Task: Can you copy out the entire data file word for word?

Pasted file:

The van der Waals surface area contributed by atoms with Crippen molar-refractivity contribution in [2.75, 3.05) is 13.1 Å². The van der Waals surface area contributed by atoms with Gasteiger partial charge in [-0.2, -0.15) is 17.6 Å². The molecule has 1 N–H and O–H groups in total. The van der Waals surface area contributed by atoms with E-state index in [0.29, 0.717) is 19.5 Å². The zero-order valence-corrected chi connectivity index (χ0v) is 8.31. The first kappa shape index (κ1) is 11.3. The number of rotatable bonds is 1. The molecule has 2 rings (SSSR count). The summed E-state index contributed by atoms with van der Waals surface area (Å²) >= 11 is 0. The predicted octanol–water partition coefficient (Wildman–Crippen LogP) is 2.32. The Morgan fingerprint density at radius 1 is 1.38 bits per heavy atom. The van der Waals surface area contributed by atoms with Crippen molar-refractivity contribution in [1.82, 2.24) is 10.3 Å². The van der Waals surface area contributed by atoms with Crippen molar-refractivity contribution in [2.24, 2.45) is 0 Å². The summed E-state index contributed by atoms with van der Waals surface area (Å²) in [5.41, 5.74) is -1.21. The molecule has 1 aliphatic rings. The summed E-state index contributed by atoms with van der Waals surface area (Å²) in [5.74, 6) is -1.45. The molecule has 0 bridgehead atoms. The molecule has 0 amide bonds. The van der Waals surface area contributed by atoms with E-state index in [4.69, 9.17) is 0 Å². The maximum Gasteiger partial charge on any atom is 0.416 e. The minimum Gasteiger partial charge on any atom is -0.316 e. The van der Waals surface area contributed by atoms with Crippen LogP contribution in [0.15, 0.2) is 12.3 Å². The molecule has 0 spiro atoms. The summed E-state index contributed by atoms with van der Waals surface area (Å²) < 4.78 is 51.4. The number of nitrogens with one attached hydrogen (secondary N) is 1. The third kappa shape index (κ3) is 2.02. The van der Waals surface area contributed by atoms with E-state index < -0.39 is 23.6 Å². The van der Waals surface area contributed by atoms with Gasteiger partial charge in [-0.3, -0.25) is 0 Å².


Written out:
The van der Waals surface area contributed by atoms with Crippen molar-refractivity contribution in [2.75, 3.05) is 13.1 Å². The van der Waals surface area contributed by atoms with Gasteiger partial charge in [-0.2, -0.15) is 17.6 Å². The molecule has 1 N–H and O–H groups in total. The van der Waals surface area contributed by atoms with E-state index in [0.29, 0.717) is 19.5 Å². The zero-order valence-corrected chi connectivity index (χ0v) is 8.31. The first kappa shape index (κ1) is 11.3. The number of rotatable bonds is 1. The molecule has 2 rings (SSSR count). The summed E-state index contributed by atoms with van der Waals surface area (Å²) >= 11 is 0. The predicted octanol–water partition coefficient (Wildman–Crippen LogP) is 2.32. The Morgan fingerprint density at radius 1 is 1.38 bits per heavy atom. The van der Waals surface area contributed by atoms with Crippen molar-refractivity contribution in [1.82, 2.24) is 10.3 Å². The van der Waals surface area contributed by atoms with Crippen molar-refractivity contribution in [2.24, 2.45) is 0 Å². The summed E-state index contributed by atoms with van der Waals surface area (Å²) in [5.41, 5.74) is -1.21. The molecule has 1 aliphatic rings. The summed E-state index contributed by atoms with van der Waals surface area (Å²) in [5.74, 6) is -1.45. The molecule has 0 bridgehead atoms. The molecule has 0 amide bonds. The van der Waals surface area contributed by atoms with E-state index in [4.69, 9.17) is 0 Å². The maximum Gasteiger partial charge on any atom is 0.416 e. The minimum Gasteiger partial charge on any atom is -0.316 e. The van der Waals surface area contributed by atoms with Crippen LogP contribution in [0.15, 0.2) is 12.3 Å². The molecule has 0 spiro atoms. The summed E-state index contributed by atoms with van der Waals surface area (Å²) < 4.78 is 51.4. The number of nitrogens with one attached hydrogen (secondary N) is 1. The third kappa shape index (κ3) is 2.02. The van der Waals surface area contributed by atoms with E-state index < -0.39 is 23.6 Å². The van der Waals surface area contributed by atoms with Gasteiger partial charge in [-0.3, -0.25) is 0 Å².